Obama Official Under Fire After “Lost in Detention” Interview

November 10, 2011

The Obama administration’s immigration policies have outraged many Latino activists.  And according to The Washington Post, one person in particular has become the prime target of their ire: Cecilia Muñoz.

Muñoz, the former senior vice president for the National Council of La Raza and a MacArthur “genius” grant winner for her work on immigration and civil rights, is now one of President Obama’s top advisers on immigration. In an interview with Maria Hinojosa for our recent film Lost in Detention, Muñoz defended the administration’s record number of deportations, claiming that their hands are tied until Congress passes comprehensive immigration reform — something that’s extremely unlikely in today’s political climate.

According to the Post, many of Muñoz’s comments in the interview — and in particular her claim in the above video that “of the 400,000 people removed in the last year, about half of them are serious criminals under the definition in immigration law” — don’t ring true for groups like Presente, who argue that most “‘criminals’ [are] being deported for non-violent offenses.”

In a petition, Presente says, “We want our advocate back”:

In 2008, you left your job as an advocate for the Latino community to work in the White House. Ms. Muñoz, it is time for you to come home to your community. It is time to tell the truth and stop defending the indefensible.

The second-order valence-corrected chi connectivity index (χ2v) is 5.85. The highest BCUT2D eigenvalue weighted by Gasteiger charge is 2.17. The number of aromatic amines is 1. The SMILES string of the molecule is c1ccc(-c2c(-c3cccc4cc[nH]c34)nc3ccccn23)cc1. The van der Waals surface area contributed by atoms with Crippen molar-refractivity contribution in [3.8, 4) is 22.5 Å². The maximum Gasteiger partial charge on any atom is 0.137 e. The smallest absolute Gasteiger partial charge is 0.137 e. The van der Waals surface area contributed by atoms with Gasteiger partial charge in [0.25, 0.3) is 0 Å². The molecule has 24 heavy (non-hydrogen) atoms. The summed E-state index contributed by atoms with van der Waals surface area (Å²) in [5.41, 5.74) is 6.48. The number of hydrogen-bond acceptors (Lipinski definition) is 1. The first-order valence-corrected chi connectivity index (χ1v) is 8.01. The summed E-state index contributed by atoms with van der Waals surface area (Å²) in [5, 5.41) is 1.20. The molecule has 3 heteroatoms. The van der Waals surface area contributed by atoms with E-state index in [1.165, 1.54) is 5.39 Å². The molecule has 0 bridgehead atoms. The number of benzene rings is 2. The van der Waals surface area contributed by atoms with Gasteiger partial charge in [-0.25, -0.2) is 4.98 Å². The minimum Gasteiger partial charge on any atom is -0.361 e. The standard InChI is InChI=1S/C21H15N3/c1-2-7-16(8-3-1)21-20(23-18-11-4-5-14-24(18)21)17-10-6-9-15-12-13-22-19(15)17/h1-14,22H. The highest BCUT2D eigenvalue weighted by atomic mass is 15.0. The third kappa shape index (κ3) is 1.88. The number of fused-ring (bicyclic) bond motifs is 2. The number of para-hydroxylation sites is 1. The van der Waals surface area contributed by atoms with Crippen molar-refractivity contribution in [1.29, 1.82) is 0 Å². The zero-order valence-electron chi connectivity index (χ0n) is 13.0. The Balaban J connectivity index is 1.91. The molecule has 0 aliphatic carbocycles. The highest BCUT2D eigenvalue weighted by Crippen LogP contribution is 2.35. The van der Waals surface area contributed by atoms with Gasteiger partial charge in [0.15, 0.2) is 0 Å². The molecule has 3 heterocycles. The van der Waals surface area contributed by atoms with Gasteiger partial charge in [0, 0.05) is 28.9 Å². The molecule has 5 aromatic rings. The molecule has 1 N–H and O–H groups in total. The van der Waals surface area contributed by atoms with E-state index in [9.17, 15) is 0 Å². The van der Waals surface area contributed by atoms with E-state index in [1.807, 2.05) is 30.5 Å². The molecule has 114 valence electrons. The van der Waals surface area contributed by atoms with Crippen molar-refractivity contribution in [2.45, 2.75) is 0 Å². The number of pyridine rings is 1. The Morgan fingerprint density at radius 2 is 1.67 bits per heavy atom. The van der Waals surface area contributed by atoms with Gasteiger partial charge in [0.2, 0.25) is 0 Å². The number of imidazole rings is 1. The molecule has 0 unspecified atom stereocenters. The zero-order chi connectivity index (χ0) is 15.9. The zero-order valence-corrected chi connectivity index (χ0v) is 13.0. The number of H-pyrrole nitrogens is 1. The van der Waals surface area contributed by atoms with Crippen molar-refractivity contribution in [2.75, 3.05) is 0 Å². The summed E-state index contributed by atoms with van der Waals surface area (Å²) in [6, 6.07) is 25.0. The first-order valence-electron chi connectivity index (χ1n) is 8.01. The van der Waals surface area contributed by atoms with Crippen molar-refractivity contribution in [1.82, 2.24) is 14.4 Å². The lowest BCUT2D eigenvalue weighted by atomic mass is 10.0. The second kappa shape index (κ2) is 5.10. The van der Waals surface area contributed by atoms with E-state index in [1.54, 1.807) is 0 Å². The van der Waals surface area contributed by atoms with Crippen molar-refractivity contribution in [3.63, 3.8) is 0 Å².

It is unclear how many people have signed the petition thus far.

As Muñoz heads to speak at a National League of Cities event in Phoenix today, a group of undocumented immigrants and other activists plan to confront her. Felipe Matos is the a Presente organizer who will present a letter from the group to Muñoz. In a press release, he stated:

Cecilia Muñoz knows very well that most undocumented immigrants are not criminals—we are students, workers, and parents who are part of communities all over the country and who have done nothing wrong. We challenge Ms. Muñoz to show us, to show Latino voters, and to show the world why and how the majority of those the Obama Administration is persecuting, jailing and deporting are “criminals”—a fact that records from the Department of Homeland Security cannot even back up.

According to the DHS’s 2011 numbers, about 55 percent of the almost 397,000 people deported had criminal records, ranging from felonies to misdemeanors. The Post reports that only about 75,000 people deported fell into the most violent category — having been convicted of one aggravated felony or two felonies — and another 46,000 had been convicted of one felony or three or more misdemeanors.

Read Cecilia Muñoz’s full interview with Maria Hinojosa here.

In order to foster a civil and literate discussion that respects all participants, FRONTLINE has the following guidelines for commentary. By submitting comments here, you are consenting to these rules:

Readers' comments that include profanity, obscenity, personal attacks, harassment, or are defamatory, sexist, racist, violate a third party's right to privacy, or are otherwise inappropriate, will be removed. Entries that are unsigned or are "signed" by someone other than the actual author will be removed. We reserve the right to not post comments that are more than 400 words. We will take steps to block users who repeatedly violate our commenting rules, terms of use, or privacy policies. You are fully responsible for your comments.

blog comments powered by Disqus
Support Provided By Learn more